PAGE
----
Photo: TTFF marketing manager and All Sport Promotions director Anthony Harford.

“I did not ask (the TTFF to invite them) because it is a delicate matter,” said Harford. “I don’t see it as an issue… I don’t disrespect the players; a lot of them I get on extremely well with and I quite like them. But, if I was in the position of the TTFF, I may have made the same decision.”

World Cup 2006 captain and ex-Manchester United star Dwight Yorke was at the ceremony to collect an individual award and also picked up the team prize. Former Porto playmaker Russell Latapy always received individual recognition while ex-Newcastle goalkeeper Shaka Hislop was invited, by All Sport, due to his role with ESPN but was not formally acknowledged.

Former 2006 World Cup defender Cyd Gray said the circumstances of the players’ omission hurt rather than the fact that they missed a gala event.

Photo: Former 2006 World Cup defender Cyd Gray (right) tackles Bahrain attacker Hussain Ali during Trinidad and Tobago’s historic World Cup qualifying campaign.

“If the country was celebrating 50 years of independence and we were part of something legendary during that time, then I feel we should have been there,” Gray told Wired868. “I have no problem with Dwight accepting the award but the whole team should have been there because it was a team effort.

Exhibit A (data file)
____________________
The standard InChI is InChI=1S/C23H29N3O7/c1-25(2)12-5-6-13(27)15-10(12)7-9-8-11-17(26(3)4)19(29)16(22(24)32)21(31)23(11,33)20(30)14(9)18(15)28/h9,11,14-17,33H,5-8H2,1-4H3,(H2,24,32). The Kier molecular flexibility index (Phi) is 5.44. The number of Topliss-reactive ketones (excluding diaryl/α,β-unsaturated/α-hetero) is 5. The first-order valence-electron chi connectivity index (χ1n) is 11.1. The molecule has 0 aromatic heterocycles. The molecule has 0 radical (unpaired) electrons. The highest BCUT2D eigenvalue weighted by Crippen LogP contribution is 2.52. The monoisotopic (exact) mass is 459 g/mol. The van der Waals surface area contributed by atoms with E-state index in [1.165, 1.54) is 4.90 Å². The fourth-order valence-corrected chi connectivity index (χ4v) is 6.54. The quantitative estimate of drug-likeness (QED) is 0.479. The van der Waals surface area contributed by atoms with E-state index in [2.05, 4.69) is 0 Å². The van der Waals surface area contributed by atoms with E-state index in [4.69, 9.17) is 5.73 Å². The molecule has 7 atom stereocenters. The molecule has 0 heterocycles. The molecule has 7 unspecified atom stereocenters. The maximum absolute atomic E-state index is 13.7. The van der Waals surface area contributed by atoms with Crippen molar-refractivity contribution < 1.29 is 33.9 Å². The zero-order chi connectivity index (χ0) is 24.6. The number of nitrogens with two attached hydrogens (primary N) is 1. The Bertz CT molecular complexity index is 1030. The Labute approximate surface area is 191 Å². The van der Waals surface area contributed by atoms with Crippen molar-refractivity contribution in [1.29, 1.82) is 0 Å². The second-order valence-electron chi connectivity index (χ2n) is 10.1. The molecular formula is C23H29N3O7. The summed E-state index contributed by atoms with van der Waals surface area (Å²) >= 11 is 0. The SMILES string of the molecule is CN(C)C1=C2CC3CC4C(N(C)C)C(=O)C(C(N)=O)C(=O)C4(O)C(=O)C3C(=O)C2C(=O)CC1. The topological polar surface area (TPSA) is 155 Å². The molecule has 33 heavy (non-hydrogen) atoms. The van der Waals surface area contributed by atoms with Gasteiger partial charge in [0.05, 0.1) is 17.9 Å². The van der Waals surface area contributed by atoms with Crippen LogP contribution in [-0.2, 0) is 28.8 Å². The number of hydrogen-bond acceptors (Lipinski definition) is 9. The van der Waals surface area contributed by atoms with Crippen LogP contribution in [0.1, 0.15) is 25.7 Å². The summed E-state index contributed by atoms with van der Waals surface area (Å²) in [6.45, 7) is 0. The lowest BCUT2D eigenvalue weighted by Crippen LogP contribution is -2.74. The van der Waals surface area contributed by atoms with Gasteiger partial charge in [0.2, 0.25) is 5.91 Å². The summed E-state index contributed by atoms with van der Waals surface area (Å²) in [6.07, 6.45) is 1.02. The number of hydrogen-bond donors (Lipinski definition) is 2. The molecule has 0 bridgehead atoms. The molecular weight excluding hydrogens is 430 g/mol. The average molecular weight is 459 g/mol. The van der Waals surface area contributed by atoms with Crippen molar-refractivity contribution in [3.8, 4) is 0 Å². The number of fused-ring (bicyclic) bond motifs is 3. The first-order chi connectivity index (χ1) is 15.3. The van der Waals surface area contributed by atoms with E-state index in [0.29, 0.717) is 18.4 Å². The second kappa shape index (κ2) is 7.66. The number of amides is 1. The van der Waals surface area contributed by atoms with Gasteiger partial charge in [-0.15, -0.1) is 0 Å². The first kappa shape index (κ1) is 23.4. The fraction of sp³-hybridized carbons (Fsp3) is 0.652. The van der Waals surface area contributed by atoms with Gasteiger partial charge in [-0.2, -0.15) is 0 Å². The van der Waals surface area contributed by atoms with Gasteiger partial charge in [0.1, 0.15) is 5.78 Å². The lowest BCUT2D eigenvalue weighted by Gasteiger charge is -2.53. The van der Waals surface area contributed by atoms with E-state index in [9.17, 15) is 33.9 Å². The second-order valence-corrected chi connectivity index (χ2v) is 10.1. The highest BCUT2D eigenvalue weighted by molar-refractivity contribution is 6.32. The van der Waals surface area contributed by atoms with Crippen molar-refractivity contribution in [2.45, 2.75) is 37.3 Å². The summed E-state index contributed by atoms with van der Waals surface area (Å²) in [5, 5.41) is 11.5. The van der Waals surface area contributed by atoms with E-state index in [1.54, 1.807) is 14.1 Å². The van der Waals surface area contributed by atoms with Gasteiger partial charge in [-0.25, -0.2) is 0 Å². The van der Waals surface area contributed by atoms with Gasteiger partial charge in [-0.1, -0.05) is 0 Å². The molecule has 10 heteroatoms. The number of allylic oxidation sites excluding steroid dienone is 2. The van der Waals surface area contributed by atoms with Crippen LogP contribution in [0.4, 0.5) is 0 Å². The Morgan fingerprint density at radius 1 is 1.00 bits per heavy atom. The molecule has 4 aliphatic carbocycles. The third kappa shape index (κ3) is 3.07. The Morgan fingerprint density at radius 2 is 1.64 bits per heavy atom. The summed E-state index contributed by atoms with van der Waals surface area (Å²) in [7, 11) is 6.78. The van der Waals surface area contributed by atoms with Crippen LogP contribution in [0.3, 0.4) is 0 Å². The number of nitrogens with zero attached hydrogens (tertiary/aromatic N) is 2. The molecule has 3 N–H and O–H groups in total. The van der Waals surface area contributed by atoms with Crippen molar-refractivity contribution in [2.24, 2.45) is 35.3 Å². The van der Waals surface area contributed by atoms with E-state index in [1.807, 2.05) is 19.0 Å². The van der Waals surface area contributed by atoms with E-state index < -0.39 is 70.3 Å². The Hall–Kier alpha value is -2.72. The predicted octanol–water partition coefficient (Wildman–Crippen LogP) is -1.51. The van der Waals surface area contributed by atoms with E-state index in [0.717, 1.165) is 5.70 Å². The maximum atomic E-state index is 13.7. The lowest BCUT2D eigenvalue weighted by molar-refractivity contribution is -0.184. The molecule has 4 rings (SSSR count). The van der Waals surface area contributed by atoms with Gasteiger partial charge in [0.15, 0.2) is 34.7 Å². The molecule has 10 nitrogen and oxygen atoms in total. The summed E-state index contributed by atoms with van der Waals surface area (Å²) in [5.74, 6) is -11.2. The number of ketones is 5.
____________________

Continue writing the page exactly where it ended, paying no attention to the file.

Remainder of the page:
“If they wanted to mend bridges with us, this would have been a great step to start and try to put whatever differences we have aside and move forward for the best of the country.”

Gray, a former San Juan Jabloteh defender, was one of Trinidad and Tobago’s standouts at the World Cup and excelled when the “Soca Warriors” faced England in its second group match in Nuremberg.

Coach Leo Beenhakker asked Gray was to mark England striker, Michael Owen, and the “Roxborough Rocket” kept the former European Player of the Year off the score sheet although England eventually grabbed a controversial goal in the final eight minutes before sealing a last gasp 2-0 triumph.

Gray could barely walk into the dressing room after the final whistle and a MRI scan discovered that he suffered a tear in his knee cartilage during the match but defied pain to play the full 90 minutes.

After six years of legal battles, the retired player felt the TTFF should have taken the opportunity to be more civil to the legendary squad.